Local treatment with the microRNA Let‐7b reduced the size of lesions in mice with endometriosis and lowered the production of proteins that promote the disease, according to a new study.
Researchers from the Yale School of Medicine are now confident this could be a promising therapy for women affected by the condition, since Let-7b controls several signaling cascades that have been implicated in endometriosis without any relevant hormonal side effects.
The findings of the study, “microRNA Let‐7b: A Novel treatment for endometriosis,” were published in the Journal of Cellular and Molecular Medicine.
Endometriosis is a chronic inflammatory disease that is estimated to affect approximately 10% of women of reproductive age.
Unfortunately, all of these hormone therapies have significant side effects and some might even be contraindicated for women who are trying to conceive.
MicroRNAs – tiny RNA molecules that control the levels of several genes (protein production) – have shown promising results as a therapy for some chronic diseases and cancers.
A previous study by the same team of Yale Medicine researchers demonstrated that the levels of the microRNA Let‐7b were reduced in the blood of women with endometriosis and in animal models of the disease. The team also showed that the loss of Let-7b contributes to the development of the disease.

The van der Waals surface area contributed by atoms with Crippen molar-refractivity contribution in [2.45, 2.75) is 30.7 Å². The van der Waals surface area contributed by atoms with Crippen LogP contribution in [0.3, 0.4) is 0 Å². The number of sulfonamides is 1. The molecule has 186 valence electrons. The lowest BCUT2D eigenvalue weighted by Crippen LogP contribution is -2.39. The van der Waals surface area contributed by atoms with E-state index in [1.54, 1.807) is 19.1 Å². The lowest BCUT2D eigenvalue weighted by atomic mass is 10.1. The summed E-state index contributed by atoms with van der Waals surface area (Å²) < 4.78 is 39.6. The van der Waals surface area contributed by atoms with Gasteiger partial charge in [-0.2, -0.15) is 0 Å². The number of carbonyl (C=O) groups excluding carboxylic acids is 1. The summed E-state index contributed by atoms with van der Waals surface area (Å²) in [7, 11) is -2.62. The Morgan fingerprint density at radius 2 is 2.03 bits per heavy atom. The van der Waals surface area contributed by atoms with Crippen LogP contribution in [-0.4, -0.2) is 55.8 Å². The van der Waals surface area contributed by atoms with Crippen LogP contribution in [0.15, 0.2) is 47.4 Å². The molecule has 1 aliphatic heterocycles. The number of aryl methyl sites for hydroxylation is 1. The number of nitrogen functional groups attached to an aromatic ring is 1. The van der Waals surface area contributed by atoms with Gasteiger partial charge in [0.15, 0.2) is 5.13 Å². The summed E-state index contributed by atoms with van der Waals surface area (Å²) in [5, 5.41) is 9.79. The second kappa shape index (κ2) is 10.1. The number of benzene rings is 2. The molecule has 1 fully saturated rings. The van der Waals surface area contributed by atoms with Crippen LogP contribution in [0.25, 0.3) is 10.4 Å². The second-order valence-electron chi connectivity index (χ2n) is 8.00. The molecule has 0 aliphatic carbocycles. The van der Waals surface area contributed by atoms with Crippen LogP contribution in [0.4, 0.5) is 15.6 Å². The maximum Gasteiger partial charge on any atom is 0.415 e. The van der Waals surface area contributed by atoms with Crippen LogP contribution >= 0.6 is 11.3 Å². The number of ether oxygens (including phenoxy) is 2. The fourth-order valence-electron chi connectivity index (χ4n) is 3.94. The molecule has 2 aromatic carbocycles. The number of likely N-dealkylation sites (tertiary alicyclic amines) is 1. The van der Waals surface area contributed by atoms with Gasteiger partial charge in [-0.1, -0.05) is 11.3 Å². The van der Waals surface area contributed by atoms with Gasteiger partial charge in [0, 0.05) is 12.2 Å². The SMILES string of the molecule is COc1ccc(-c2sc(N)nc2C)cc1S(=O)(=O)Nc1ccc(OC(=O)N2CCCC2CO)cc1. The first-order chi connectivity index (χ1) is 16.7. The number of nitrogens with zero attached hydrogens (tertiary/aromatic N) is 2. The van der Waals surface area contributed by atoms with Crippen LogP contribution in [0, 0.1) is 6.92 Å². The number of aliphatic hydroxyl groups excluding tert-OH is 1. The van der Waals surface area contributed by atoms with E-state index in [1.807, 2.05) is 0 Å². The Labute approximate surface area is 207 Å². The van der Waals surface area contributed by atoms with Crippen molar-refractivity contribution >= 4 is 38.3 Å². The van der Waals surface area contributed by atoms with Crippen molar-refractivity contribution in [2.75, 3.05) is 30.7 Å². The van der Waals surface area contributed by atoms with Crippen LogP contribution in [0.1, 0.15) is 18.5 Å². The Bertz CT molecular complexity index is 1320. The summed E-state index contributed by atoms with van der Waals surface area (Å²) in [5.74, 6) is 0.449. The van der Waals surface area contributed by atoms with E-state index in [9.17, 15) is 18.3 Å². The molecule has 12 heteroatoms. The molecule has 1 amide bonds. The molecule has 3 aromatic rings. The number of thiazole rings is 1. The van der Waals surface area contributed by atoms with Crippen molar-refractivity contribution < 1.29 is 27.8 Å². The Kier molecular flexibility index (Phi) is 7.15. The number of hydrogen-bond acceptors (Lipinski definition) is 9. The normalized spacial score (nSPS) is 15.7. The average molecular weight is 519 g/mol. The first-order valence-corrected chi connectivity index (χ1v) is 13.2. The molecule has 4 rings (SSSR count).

In this study, researchers tested the therapeutic potential of the microRNA Let‐7b for the treatment of endometriosis in mice..
A total of 10 female mice with induced endometriosis were randomly divided into two groups: those that received an intraperitoneal (through the abdominal wall) injection of the microRNA Let‐7b; and those that were injected with a control microRNA (placebo).
All animals started treatment two weeks after the induction of endometriosis and received injections every three days for two weeks.
Tissue analyses revealed that Let‐7b treatment significantly reduced the size of lesions caused by endometriosis compared to the control.
Then, researchers quantified the levels of genes known to be involved in endometriosis in samples collected from the lesions.
The findings revealed that the levels of several genes known to promote endometriosis growth, including ER‐α, ER‐ß, Cyp19a, KRAS 4A, KRAS 4B, and IL‐6 were significantly lower in lesions collected from mice treated with Let-7b compared to the control.
These findings suggest that microRNA Let‐7b plays multiple roles in the development of endometriosis, affecting estrogen signaling, inflammation, and growth factor receptors.